IncuCyte® S3, a new equipment to support applied research in OCEANOMICS.

In the wake of OCEANOMICS and the current developments in automated plankton imaging (WP3), the KISSf platform keeps up: it has invested in a new equipment, the IncuCyte® S3. It will be used in order to carry out applied researches within the OCEANOMICS WP7. Interview with Stéphane Bach, senior research engineer, KISSf manager and WP7 leader, and Nathalie Desban, assistant engineer and supervisor of cellular assays in KISSf.

Could you remind us of Work_package 7 objectives and tell us more about KISSf platform?


[Stéphane Bach] WP7 focuses on the applied research of the OCEANOMICS project. Downstream of fundamental research, which consists in the analysis of data from the expedition Tara Oceans (2009-2013), partners involved in this working group pursue, among others, the following objectives:


  • Streamline research of bioactive compounds from oceanic plankton, especially lipids and secondary metabolites from these organisms,
  • Explore the diversity of metabolites produced by selected marine strains under controlled conditions and identify their biotechnological potential,
  • Characterize new molecules (and related strains) of interest in dermocosmetics and pharmaceuticals,
  • Develop a partnership between technical platforms from academic sector and biotech companies.




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Nathalie Desban & Stéphane Bach, OCEANOMICS WP7



Within these platforms, KISSf (Kinase inhibitor specialized screening facility), of which I am the manager, is one the platforms at the Station Biologique de Roscoff (OCEANOMICS partner 3). We perform two types of molecular screening: enzymatic (in vitro screening) and cellular (ex vivo screening). We offer our expertise and facility to OCEANOMICS, especially in the task 7.2 (Screening plankton strains for bioactive compounds).

Protein kinases are key regulating enzymes in many cellular mechanisms, and their deregulations are involved in numerous human pathologies. They have thus became a major class of therapeutic targets for the development of new therapeutic drugs.

Moreover, we seek to characterise active compounds, assessing their role, ex vivo, in inhibition and/or activation mechanisms in cultured mammalian cell migration and in vitro cellular growth. To do that, different fractions and sub-fractions of active extracts are studied. These protocols can also be applied to dermocosmetics.

The IncuCyte® will be useful in these ex vivo approaches.



How would you describe this equipment in a few words?


[Nathalie Desban] It is an imaging system that enables to follow progression of live cells in real time. Phenotypes are associated to diverse quantitative time-dependent data. The interest of the system lies in its automation. It is equipped with an optical microscope endowed with several lenses (4X to 20X) and it is placed directly inside a CO2 incubator.

Thanks to the analysis software, the follow-up can be done 24 hours a day, during many days or even weeks, without any human intervention on microplates containing the cells. They remain confined in optimal conditions all along the experiment. This enables long-term follow-up, without perturbations that could be due to frequent observations outside the incubator.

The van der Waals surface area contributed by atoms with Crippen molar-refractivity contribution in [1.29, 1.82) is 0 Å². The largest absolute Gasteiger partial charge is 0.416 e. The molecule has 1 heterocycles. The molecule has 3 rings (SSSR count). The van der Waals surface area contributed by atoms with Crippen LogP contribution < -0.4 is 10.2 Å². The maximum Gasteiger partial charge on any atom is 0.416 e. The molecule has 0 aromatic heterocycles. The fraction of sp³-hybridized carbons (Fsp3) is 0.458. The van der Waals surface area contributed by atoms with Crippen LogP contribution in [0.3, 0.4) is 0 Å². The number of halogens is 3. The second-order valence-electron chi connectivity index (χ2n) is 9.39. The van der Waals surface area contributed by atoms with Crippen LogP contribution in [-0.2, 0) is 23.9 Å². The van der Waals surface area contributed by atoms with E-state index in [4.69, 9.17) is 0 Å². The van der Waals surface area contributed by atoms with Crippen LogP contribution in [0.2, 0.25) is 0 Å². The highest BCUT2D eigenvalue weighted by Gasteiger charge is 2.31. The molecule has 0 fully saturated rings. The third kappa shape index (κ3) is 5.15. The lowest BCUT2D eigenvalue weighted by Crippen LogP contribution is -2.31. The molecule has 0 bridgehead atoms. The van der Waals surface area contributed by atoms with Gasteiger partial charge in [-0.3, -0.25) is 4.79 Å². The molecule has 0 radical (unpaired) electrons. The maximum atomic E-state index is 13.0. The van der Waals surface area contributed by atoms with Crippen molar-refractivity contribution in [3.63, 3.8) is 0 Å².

The IncuCyte® presents other advantages, especially regarding the productivity. It accommodates up to six microplates at a time. Hence, several users can run their experiments in parallel. Moreover, it offers the opportunity to set up different protocols on each plate. Thereby, different observations can be performed at the same time, for example, observe wound healing, apoptosis, cellular division, etc…


[Stéphane Bach] In order to track the action of a molecule on the cell fate (life/death), the system allows for visualization in phase-contrast and also red and green fluorescence, using filters to excite fluorescent markers. And actually, we can run at once up to four types of experiments.

It is possible to look at the action of a molecule on spheroids (3D assembly of cells loaded into a gel), observe cells' ability to reinvade an injured space (wound healing), quantify cellular proliferation by counting fluorescent nucleus, at finally characterize cell death, also using fluorescent reagents.



And in the precise case of OCEANOMICS?


[Stéphane Bach] As it happens, we will take benefit of these opportunities to enlarge our panel of tools to search for and study compounds' activity extracted from planktonic strains. A selection has been made among the 4600 strains of microalgae, bacteria and viruses contained in the Roscoff Culture Collection (one of the world largest collection). The choice has been done looking at, among others, knowledge from working groups on genetic data and ecosystems modelling (WP4 and WP5). The selected organisms must be cultured at a preindustrial scale to have enough extracts in order to realize the whole set of experiments we planned. This is achievable with the support of our private partners Soliance/Givaudan and Greensea. To date, about forty extracts have been tested and we have already detected interesting activities. We now have to pursue these first observations and the IncuCyte® equipment will be a new powerful tool to decipher the precise cellular effect of these promising marine extracts.


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IncuCyte, with an optical microscope endowed with several lenses



Contact :

Station Biologique de Roscoff

Stéphane Bach (bach@sb-roscoff.fr - +33 2 98 29 23 91)

Nathalie Desban (desban@sb-roscoff.fr - +33 2 98 29 23 64)



The IncuCyte has been partially funded thanks to the OCEANOMICS project. The KISSf platform thanks the GIS IBISA for supporting the purchase of this equipment.